Wheel partners with Talkspace, Cost Plus Drugs and Health Gorilla to build out virtual care network

Austin, Texas-based Wheel continues to build out its health tech partnerships to integrate more virtual care capabilities into its platform. The company has added three big healthcare players—Talkspace, Mark Cuban Cost Plus Drug Company and Health Gorilla—to its virtual care network.

With these additions, Wheel customers can easily connect patients with mental health services via Talkspace or provide home delivery pharmacy options to patients via Cost Plus Drugs. The integration with Health Gorilla enables seamless lab and diagnostic services, according to executives.

All three companies will be available to Wheel customers this year, with capabilities for referral and program integrations.

Launched in 2018, Wheel has grown rapidly by powering the infrastructure behind virtual care. The company's tech helps companies scale up telehealth services—and do it in weeks rather than 15 months. Wheel’s virtual care platform includes configurable virtual care programs and a nationwide clinician network, providing organizations with the resources and services to deliver virtual care. 

The company says it has delivered care to more than 4.5 million people through its white-labeled services.

"At Wheel, we understand that the future of healthcare lies in collaboration, innovation, and unwavering dedication to seamless patient access to care. By bringing on Talkspace, Mark Cuban Cost Plus Drug Company, and Health Gorilla into our continuously expanding ecosystem, we're cultivating a partnership network of excellence that empowers patients and providers alike," Michelle Davey, CEO of Wheel, told Fierce Healthcare.

"These partnerships epitomize our commitment to offering patients a spectrum of choices, ensuring they receive the care they need, when and where they need it most. For our customers, these collaborations also serve as a catalyst for virtual healthcare providers to thrive in an increasingly digital landscape. By integrating best-in-class technologies and solutions into our platform, we're arming providers with the tools they need to deliver superior care experiences, streamline operations, and drive better outcomes," Davey said.

The three companies join an existing ecosystem of companies, including Candid Health, that will continue to expand over time.

Health Gorilla’s lab network, available through a simple-to-implement API or iFrame, provides access to more than 6,200 patient service centers and is made up of health system reference labs, regional labs, specialty labs and national vendors including Labcorp, Quest Diagnostics and BioReference. With more than 90% of the U.S. population within 20 miles of a service center, providers can select a location that's convenient to the patient and receive all results in a structured format, according to the company.

"Lab and imaging workflows are critical for clinicians using virtual care technologies, and we’re excited to help incorporate these into the Wheel platform," said Steve Yaskin, co-founder and CEO of Health Gorilla. "With Wheel and Health Gorilla, patients and their care teams can seamlessly leverage all diagnostic results for fast and effective virtual care."

Last fall, Wheel rolled out an enhanced platform for payers, retailers and pharmaceutical companies, building on its $20 million acquisition of GoodRx's back-end virtual care technology and adding on new features and capabilities.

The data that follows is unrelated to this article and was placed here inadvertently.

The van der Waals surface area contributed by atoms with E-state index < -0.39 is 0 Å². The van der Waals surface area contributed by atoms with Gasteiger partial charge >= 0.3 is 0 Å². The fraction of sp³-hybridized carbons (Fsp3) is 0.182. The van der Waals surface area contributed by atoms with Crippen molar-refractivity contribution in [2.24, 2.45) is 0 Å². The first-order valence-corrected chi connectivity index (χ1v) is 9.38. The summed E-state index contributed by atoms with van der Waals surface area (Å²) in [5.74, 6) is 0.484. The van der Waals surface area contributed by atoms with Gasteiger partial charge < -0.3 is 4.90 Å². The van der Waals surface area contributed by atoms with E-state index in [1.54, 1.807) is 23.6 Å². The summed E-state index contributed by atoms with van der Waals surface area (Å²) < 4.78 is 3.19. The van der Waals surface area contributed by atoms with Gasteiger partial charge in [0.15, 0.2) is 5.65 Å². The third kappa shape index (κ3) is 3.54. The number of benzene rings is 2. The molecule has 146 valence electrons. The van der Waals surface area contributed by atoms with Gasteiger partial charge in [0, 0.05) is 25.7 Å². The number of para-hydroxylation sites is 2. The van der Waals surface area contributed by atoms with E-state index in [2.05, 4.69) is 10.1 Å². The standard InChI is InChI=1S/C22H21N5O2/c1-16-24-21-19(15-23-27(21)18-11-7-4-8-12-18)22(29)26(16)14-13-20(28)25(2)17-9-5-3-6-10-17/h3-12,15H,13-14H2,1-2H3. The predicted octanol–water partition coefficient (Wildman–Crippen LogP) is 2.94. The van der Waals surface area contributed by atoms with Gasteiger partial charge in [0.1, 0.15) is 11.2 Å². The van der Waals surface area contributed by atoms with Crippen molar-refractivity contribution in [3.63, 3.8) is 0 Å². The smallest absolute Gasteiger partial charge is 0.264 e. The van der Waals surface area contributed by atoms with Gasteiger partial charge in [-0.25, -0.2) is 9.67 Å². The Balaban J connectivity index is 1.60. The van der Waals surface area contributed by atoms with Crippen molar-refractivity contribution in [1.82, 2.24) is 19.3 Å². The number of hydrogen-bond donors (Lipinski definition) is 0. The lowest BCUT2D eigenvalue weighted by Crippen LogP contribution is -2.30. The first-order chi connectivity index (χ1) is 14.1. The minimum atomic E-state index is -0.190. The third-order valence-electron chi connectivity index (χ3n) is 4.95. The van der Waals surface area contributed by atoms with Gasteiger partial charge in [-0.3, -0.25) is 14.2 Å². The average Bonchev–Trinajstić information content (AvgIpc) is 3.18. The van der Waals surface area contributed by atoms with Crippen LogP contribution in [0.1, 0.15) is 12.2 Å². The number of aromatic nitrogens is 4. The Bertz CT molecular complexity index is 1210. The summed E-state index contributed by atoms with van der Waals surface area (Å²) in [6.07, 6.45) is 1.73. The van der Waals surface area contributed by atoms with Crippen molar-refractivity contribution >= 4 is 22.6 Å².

Davey said back in September that the next generation of Wheel's virtual care solution supports configurable care programs for customers combined with a nationwide clinician network. Wheel has built out a library of care programs across urgent care, primary care, convenience care and condition management that organizations can use to customize their telehealth services.

The company has raised $216 million to date, backed by investors such as Lightspeed Venture Partners, Tiger Global, Coatue and Salesforce Ventures. It's now one of several third-party providers, including SteadyMD, Curai Health and Hello Alpha, offering virtual care through Amazon Clinic. The tech giant announced in August a nationwide expansion of its telehealth services.

Consumers continue to value convenience factors in deciding whether to see a healthcare provider virtually versus in person, and many are even willing to pay more to do so, Wheel data shows.

Nine in 10 people who have used virtual care in the last year plan to continue doing so, a survey of 2,000 adults found. And many consumers believe virtual care can help address pain points in the traditional healthcare system—67% believe virtual care can improve limited access to care, and 66% said it can help reduce high costs. More than half also reported that virtual care has motivated them to seek preventive care.

Convenience is key with consumers—in that same survey, 71% said virtual care saved them time and allowed them to see a clinician outside of normal in-person office hours and 32% said the access that virtual care provides is a big influence as there were no healthcare providers or appointments available in their area

About 60% of consumers said they were willing to pay extra for a virtual primary care visit over an in-person appointment, with nearly half (46%) open to paying $20 or more extra for virtual care, according to the results of an independent Wheel-commissioned study.

"With over one million patient visits last year and increasing demand, we’ve recognized the need for deeper ecosystem integrations. This ensures our existing and future collaborators can access a diverse network to deliver unparalleled care to their patients—while putting an end to the dizzying maze created by disconnected point solutions that leave patients behind and unnecessarily drive up costs,” Davey said.